Iraqis entitled to live in peace says pope

(ANSA) – VATICAN CITY, MAR 10 – The people of Iraq are
entitled to live in peace, Pope Francis said at his weekly
general audience on Wednesday.
    Fraternity is a challenge for Iraq and the whole world, the
pontiff said according to Vatican News.
    Francis said he had an an “unforgettable” meeting with the Grand
Ayatollah Al-Sistani on his recent historic visit to the Iraq,
the first by a pontiff.
    “I strongly felt a penitential sense regarding this pilgrimage,”
said the Pope.
    “I could not draw near to that tortured people, to that
martyr-Church, without taking upon myself, in the name of the
Catholic Church, the cross they have been carrying for years; a
huge cross, like the one placed at the entrance of Qaraqosh.”
Pope Francis explained that he felt this sense in a special way
when he saw the still open wounds of the destruction, and even
more so, when he met with and listened to the witnesses who had
survived the violence and persecution.
    “The Iraqi people have the right to live in peace; they have the
right to rediscover the dignity that belongs to them,” Pope
Francis stated.
    Recalling the country’s religious and cultural roots which are
thousands of years old, the Holy Father noted that Mesopotamia
is the cradle of civilization.
    Historically, he added, Baghdad is a city of primary importance, “hosting for centuries the richest library in the world.” “And what destroyed it? War!” the Pope lamented.
    War, he explained, “is always the monster that transforms itself
with the change of epochs and continues to devour humanity.” “But the response to war is not another war, the response to
weapons is not other weapons… The response is fraternity,”
Pope Francis affirmed.
    This, he insisted, is the “challenge not only for Iraq but for
many regions in conflict and, ultimately, for the whole world.”
Recalling his meeting with religious leaders in Ur during his
Apostolic journey, Pope Francis said that Christians, Muslims
and representatives came together to pray in Ur, where Abraham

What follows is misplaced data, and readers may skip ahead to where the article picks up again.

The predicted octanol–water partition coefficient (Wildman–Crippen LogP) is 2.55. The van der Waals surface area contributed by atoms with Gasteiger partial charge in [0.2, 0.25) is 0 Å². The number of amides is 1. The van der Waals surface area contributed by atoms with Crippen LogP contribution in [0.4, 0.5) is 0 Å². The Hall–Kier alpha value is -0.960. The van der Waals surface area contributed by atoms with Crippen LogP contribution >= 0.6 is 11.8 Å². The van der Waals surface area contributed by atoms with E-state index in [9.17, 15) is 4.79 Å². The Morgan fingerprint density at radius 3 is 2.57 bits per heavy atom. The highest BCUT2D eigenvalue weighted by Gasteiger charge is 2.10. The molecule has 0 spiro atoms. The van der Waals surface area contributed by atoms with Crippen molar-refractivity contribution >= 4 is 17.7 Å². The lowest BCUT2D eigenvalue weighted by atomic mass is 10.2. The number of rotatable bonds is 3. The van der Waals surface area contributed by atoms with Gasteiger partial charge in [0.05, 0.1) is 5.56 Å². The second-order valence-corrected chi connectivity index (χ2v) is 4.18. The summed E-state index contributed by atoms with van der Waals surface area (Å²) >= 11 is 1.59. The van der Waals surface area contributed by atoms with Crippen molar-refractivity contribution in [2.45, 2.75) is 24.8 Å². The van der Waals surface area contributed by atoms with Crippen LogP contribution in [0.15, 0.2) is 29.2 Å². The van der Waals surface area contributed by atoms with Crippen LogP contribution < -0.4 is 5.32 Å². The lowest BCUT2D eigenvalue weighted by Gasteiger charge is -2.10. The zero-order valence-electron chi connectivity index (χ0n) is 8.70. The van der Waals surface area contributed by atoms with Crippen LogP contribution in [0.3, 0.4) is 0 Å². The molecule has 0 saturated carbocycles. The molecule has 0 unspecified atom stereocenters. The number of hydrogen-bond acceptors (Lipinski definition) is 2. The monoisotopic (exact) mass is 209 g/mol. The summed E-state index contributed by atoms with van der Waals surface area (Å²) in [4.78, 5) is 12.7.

received God’s call about four thousand years ago.
    He further explained that Abraham is our father in faith because
listening to God’s voice promising him descendants, he left
everything and departed. And at Ur, standing together under the
same sky in which our father Abraham saw us, his descendants,
the phrase “You are all brothers” seems to resound once again.
    “God is faithful to his promises,” the Pope said. He “guides our
steps toward peace still today. He guides the steps of those who
journey on Earth with their gaze turned toward Heaven.”
Further emphasizing the importance of fraternity, Pope Francis
noted that a message of fraternity came from the ecclesial
meeting in the Syrian Catholic Cathedral of Baghdad where
forty-eight people, including two priests were killed during the
celebration of Holy Mass in 2010.
    He said that in that temple which bears the names of those
martyrs inscribed in stone, the joy of encounter resounded as
his “amazement at being in their midst mingled with their joy at
having the Pope among them.”
The Holy Father also launched another message of fraternity from
Mosul and Qaraqosh, on the Tigris River, near the ruins of
ancient Nineveh. There, the occupation of the so-called Islamic
State caused several thousands to flee for their lives,
including Christians and other persecuted minorities, in
particular the Yazidis.
    He noted that reconstruction efforts are underway and Muslims
and Christians are working together to restore churches and
mosques.
    The Pope enjoined all to pray for them that “they may have the
strength to start over.” He also remembered the many Iraqi
emigrants and reminded them, who have left everything like
Abraham, to “keep the faith and hope” and be weavers of
friendship and fraternity where they are.
    Another message of fraternity came from the two Eucharistic
celebrations in Baghdad and Erbil.
    Pope Francis explained that “Abraham’s hope, and that of his
descendants is fulfilled in the mystery we celebrated, in Jesus,
the Son that God the Father did not spare, but gave for
everyone’s salvation: through His death and resurrection, He
opened the way to the promised land, to that new life where
tears dried, wounds are healed, brothers and sisters are
reconciled.”
Concluding his remarks at the General Audience, the Pope praised
God for the Apostolic Journey, and encouraged all to pray for
Iraq and the Middle East where, in spite of the destruction and
weapons, the palm trees, symbol of the country and its hope,
have continued to grow and bear fruit.
    “So it is for fraternity,” the Pope said. “It does not make
noise, but is fruitful and makes us grow.” (ANSA).
   

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